We’re so thrilled that we were able to take some time with Bryce Button, Director of Product Marketing, AJA Video Systems to discuss various developments at AJA in relation to the exciting evolution we are seeing in the industry such as the new M1 silicone chips for Macs, post pros sharing timelines and content across the internet via streaming, editors working remotely and requiring flexibility, the rise of virtual production and the growth of HDR delivery demands. So, start scrolling and find out what’s happening at AJA, an industry leader in the video and broadcast markets.
Los Angeles Post Production Group: It must be such a challenge with technology changing so quickly and so often. For example, Apple® has introduced its new M1 silicon chip for iMac, MacBook Air and Mac Mini, with rumors that the future MacBook Pro will also feature this powerful Arm-based chip. So, are AJA’s cards and software now compatible with Apple M1 systems?
Bryce Button: Hardware platform changes from computer manufacturers are always a complex transition, both for the company itself and for third-parties looking to extend software compatibility with new chips. AJA has now released Desktop Software v16.1, which adds support for Apple M1 chips to 19 AJA KONA, Io, and T-TAP Pro products. Desktop Software v16.1 is optimized to deliver native Apple M1 support for AJA macOS drivers and application plug-ins, plus AJA Control Room, AJA Control Panel, and AJA System Test and NMOS software, allowing users to harness the power and cost-efficiency of Apple M1 compatible systems for professional video I/O tasks.
LAPPG: As we all have experienced, during the pandemic, there has been a growing need for post professionals to share timelines and access content across the internet via streaming. How does AJA support these streaming needs, and can you discuss any recent advances?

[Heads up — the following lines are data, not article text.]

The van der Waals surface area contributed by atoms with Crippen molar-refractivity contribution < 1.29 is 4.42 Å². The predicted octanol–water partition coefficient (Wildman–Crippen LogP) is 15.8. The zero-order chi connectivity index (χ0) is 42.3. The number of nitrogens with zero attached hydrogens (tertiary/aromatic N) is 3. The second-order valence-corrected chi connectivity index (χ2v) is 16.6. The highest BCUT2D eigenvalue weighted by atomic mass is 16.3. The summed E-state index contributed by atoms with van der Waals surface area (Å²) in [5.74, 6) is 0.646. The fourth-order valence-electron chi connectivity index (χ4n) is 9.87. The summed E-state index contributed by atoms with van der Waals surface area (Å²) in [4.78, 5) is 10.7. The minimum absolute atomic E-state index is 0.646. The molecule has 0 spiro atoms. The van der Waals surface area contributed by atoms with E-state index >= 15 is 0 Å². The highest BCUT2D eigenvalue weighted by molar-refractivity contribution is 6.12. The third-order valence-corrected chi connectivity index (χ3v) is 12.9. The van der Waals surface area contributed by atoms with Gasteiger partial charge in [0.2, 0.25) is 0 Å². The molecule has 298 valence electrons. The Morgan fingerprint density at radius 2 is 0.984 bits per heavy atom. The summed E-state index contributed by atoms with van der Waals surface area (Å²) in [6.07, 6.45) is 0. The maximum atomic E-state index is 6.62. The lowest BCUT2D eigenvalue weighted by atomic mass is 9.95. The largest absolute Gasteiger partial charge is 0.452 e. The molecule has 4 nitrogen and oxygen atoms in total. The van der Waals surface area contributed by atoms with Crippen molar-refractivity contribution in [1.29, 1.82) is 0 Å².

BB: The new Desktop Software v16.1 release improves Telestream Wirecast support for KONA, Io and T-TAP Pro products, including 4K I/O via 12G-/6G-SDI, digital AES audio input, and analog (line level) audio input. AJA’s KONA 4 and KONA 5 cards with multichannel SDI support are used with streaming apps, including vMix and Telestream, for input from sources and output onto streaming platforms, as well as integrations with various third-party software companies to receive streamed timeline playback for playout at a local system. For example, Colorfront’s Transkoder software, with SRT support, can be used to receive a color grading session timeline from anywhere in the world, then play it out locally to a broadcast or HDMI monitor through a KONA card or T-TAP Pro. This type of flexibility facilitated by AJA’s I/O products is a testament to the wide range of solutions they provide outside of pure ingest and output.
For additional streaming needs, using a simple setup with AJA’s HELO H.264 standalone streaming, recording and encoding device, editors can stream the timeline output from NLEs via HELO to private CDNs for review by remote production teams. More complex productions can use AJA’s BRIDGE LIVE multi-channel HD / single channel UltraHD enterprise-level streaming solution within a machine room to provide multiple editors with access to streams for review and approval.
LAPPG: We’ve heard that AJA recently released the new PAK Dock Pro. What are the benefits of this media reader for editors?
BB: Many productions use AJA’s Ki Pro Ultra digital video recorders, which can encode captured material to either Apple ProRes or Avid DNxHR® / DNxHD®. The new PAK Dock Pro features USB-C connectivity and provides faster transfer of files from PAK media drives used in the Ki Pro Ultra 12G and other Ki Pro models, while also offering broad compatibility with NLE systems.
The connection is rated at 10GB/second, and the transfer rates depend on the PAK media model and host computer workflow, among other factors. In most production environments, the PAK Dock Pro is around 10-20% faster than the previous PAK Dock, amounting to a significant time savings for editors.
LAPPG: We all know especially after this past year, editors are required to be flexible and adapt to working in a variety of different environments at a moment’s notice, making mobility a key factor in equipment choices. What new product(s) do you have to address this?